Magazine article Phi Kappa Phi Forum

Jazz: Yesterday and Today: So Much Music for One Small Word

Magazine article Phi Kappa Phi Forum

Jazz: Yesterday and Today: So Much Music for One Small Word

Article excerpt

Jazz refers to a diverse music with a rich history. The music we know as jazz began its development in black American music around the turn of the twentieth century, combining elements of African and European music. Improvisation, or simultaneous composition and performance, is a defining element of jazz for many. At one time jazz was associated with music played in a swing feel, which meant both a particular way of interpreting a musical line and a specific accompanying rhythmic figure. Although much of jazz is still played in a swing feel, a sizable segment is made up of music influenced by rock, funk, and the music of Latin America.

WHERE WE'VE BEEN

In its early days, the first twenty or thirty years of the twentieth century, jazz referred to music played by relatively small groups. Typically with five to seven members, the groups used much improvisation with little planning. Collective improvisation, in which numerous performers contributed concurrent improvised lines, was commonly featured. New Orleans is considered the birthplace of jazz, although similar music was undoubtedly being performed in other cities. Louis Armstrong, the first great jazz soloist, was born in New Orleans. Cornetist Buddy Bolden, another New Orleans native, is considered by many to have been the leader of the first jazz band. Unfortunately, no known recordings of Buddy Bolden exist. The earliest surviving instrumental jazz recording is from 1917 and was recorded by a white group, the Original Dixieland Jazz Band (ODJB), in New York.

Chicago was the center of jazz in the early 1920s. Numerous black New Orleans jazz musicians relocated to Chicago around this time, including Joe "King" Oliver and Louis Armstrong. These transplanted musicians continued developing the music that they had pioneered. A new style, often referred to as Chicago jazz or Chicago Dixieland, evolved with important contributions from a group of young white musicians. The new music had a smoother feel and often employed a string bass rather than a tuba, and a guitar rather than a banjo. The saxophone was more commonly added ro the instrumentation. Saxophonist Frankie Trumbauer and cornetist Bix Beiderbecke are notable musicians of this style. These first two periods of jazz are often referred to collectively as "early jazz."

Swing Era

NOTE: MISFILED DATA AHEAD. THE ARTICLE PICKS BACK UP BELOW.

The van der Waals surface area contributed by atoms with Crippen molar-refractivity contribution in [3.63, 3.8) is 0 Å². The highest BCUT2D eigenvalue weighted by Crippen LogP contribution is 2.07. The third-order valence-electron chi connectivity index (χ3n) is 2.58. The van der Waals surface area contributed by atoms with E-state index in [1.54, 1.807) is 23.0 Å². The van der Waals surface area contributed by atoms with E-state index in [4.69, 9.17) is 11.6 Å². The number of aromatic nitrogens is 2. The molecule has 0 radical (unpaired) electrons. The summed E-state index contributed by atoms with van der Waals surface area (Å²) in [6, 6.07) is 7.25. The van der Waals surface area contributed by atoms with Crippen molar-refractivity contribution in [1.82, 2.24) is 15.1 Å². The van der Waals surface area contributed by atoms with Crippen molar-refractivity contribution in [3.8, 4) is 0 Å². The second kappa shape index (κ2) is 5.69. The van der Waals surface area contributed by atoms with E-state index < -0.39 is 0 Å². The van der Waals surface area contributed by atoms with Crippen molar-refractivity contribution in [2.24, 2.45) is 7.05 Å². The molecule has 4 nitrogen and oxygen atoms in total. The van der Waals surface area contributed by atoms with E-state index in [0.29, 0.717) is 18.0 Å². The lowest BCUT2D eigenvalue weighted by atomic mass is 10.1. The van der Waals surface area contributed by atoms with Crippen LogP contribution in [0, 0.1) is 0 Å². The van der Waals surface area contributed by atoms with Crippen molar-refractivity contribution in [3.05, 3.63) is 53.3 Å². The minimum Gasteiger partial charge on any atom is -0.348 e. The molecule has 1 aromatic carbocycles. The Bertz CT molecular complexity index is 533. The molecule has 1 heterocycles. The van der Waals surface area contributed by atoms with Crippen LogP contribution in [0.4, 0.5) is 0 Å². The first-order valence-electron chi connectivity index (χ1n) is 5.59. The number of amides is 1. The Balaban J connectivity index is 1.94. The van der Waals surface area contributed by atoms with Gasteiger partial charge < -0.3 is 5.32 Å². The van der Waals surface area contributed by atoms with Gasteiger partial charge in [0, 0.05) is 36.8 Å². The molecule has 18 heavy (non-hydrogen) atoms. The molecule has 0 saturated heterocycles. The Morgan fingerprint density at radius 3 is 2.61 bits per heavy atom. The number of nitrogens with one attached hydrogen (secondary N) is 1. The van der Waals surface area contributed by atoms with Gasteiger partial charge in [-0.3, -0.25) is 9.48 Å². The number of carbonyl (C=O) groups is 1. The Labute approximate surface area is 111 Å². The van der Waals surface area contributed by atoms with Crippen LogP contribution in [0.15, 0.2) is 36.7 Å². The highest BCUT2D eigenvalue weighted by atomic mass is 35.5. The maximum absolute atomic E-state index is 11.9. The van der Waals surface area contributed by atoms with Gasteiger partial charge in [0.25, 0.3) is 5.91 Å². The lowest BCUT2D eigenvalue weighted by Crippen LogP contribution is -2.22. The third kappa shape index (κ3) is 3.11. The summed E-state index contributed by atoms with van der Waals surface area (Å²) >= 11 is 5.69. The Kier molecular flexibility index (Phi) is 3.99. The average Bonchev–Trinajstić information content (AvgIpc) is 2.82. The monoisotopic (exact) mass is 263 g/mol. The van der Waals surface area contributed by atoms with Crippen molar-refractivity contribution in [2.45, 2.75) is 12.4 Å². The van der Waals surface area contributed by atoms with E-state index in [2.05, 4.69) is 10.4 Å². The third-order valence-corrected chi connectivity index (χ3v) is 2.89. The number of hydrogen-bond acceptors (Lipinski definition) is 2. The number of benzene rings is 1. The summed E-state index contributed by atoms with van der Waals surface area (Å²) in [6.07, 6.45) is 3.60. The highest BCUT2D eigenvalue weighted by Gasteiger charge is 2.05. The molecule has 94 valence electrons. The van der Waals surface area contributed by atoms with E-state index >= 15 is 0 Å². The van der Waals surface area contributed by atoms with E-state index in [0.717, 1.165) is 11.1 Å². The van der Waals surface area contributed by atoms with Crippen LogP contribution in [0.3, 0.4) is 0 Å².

The swing era of the 1930s and early 1940s was the next major development in jazz. This period is often referred to as the "big band era" because of its association with big bands, although small groups and solo styles continued to evolve. Jazz enjoyed its greatest popularity in the swing era. The big bands of Duke Ellington, Count Basie, Fletcher Henderson, and Jimmy Lunceford are associated more with the jazz tradition than those of Glenn Miller, Tommy Dorsey, and Jimmy Dorsey. The latter bands were more closely associated with dance music. The big band format proved to be very restrictive in terms of improvisation, even in bands steeped in the jazz tradition. The combination of World War II and a recording ban severely affected the big bands. By the late 1940s, many had disappeared. While a few played on, the 1940s heralded a new small-group-oriented jazz called bebop.

Bebop, Cool, and More

Bebop, also known as bop, is generally considered the beginning of modern jazz. Bop began in afterhours clubs in New York where some of the most important bop innovators, such as alto saxophonist Charlie Parker, trumpeter Dizzy Gillespie, and pianist Thelonious Monk, played a more complex, solo-driven form of jazz. Bop was the first style of jazz that had no association with dancing. Instead, the focus was on improvisation and music for musicians rather than for the general public. Consequently, bebop groups did not enjoy great financial success.

Two different styles of jazz existed concurrently in the 1950s. The beginning of cool jazz was essentially announced by innovator Miles Davis's 1949/1950 recording, The Birth of the Cool. …

Search by... Author
Show... All Results Primary Sources Peer-reviewed

Oops!

An unknown error has occurred. Please click the button below to reload the page. If the problem persists, please try again in a little while.